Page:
Admission path, family structure and outcomes in Ghana’s public universities: evidence from KNUST students enrolled in the social sciences
The International Journal of Higher Education Research
At the Kwame Nkrumah University of Science and Technology (KNUST) in Ghana, first year enrolment increased by 1466.81% from 708 in 1961/1962 to 11,093 in 2011. In the 2013/2014 academic year, the total student population was 45,897. There are now five main admission paths, comprising regular, mature, fee paying, less endowed, and protocol/staff admissions. The number of dropouts and fails has risen steeply, for example, at the end of the 2013/2014 academic year, roughly 22.11% of the 1239 students were either withdrawn or repeated at the Faculty of Social Sciences due to non-performance. This paper examined the impact of the admission path and family structure on university students’ academic outcomes. A logistic model was applied to individual-level data obtained from 1000 students enrolled at the Faculty of Social Sciences in the university. The results indicated that the regular and mature admission paths have a positive impact on performance whilst the fee-paying admission path has a significant negative influence on academic performance. It wasalsofoundthatthefamilystructure(livingwiththefatherandmotherandthemotheronly) has a significant positive influence on performance. The study recommended that lecturers should bemotivated to conductadditionalclasses foracademicallyweakstudents.Counselling units should also identify students who experienced disruption in home life and raise their aspirations.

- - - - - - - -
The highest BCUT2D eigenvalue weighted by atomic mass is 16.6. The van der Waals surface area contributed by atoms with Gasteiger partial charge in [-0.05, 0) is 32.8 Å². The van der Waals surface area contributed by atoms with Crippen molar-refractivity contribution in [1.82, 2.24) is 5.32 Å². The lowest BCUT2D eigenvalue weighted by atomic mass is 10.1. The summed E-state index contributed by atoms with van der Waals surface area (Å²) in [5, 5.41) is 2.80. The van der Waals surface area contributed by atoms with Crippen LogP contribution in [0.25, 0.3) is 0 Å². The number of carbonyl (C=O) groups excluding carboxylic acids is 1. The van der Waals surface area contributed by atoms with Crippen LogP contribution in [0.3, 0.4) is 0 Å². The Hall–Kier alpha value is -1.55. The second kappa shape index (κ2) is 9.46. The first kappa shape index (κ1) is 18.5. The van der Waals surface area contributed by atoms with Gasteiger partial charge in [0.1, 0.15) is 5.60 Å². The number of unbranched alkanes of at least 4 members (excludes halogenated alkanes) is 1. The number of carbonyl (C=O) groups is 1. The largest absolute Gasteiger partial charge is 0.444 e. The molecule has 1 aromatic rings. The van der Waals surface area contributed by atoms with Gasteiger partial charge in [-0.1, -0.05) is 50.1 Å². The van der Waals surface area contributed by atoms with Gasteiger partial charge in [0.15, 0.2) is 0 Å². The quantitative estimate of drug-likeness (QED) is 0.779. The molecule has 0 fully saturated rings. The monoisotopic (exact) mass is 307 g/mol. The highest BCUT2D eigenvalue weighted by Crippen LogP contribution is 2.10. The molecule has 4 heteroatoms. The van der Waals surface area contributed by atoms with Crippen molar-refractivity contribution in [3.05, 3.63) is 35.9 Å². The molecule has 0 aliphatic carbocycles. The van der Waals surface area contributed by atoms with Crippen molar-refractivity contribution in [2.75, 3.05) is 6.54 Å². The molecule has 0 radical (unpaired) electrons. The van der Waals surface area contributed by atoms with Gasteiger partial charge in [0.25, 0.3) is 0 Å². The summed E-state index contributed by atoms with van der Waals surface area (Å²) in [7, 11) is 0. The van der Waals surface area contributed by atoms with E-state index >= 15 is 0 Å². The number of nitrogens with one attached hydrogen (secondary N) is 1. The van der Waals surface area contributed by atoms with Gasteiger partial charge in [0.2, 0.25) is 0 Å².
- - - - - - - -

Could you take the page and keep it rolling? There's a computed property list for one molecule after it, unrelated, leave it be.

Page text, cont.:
Article published in The International Journal of Higher Education Research, 2017
Admissionpath, Family structure, Cumulative weighted average, Academic performance, University, Ghana
The International Journal of Higher Education Research 2017, Volume 74, Issue 6, pp 1069–1089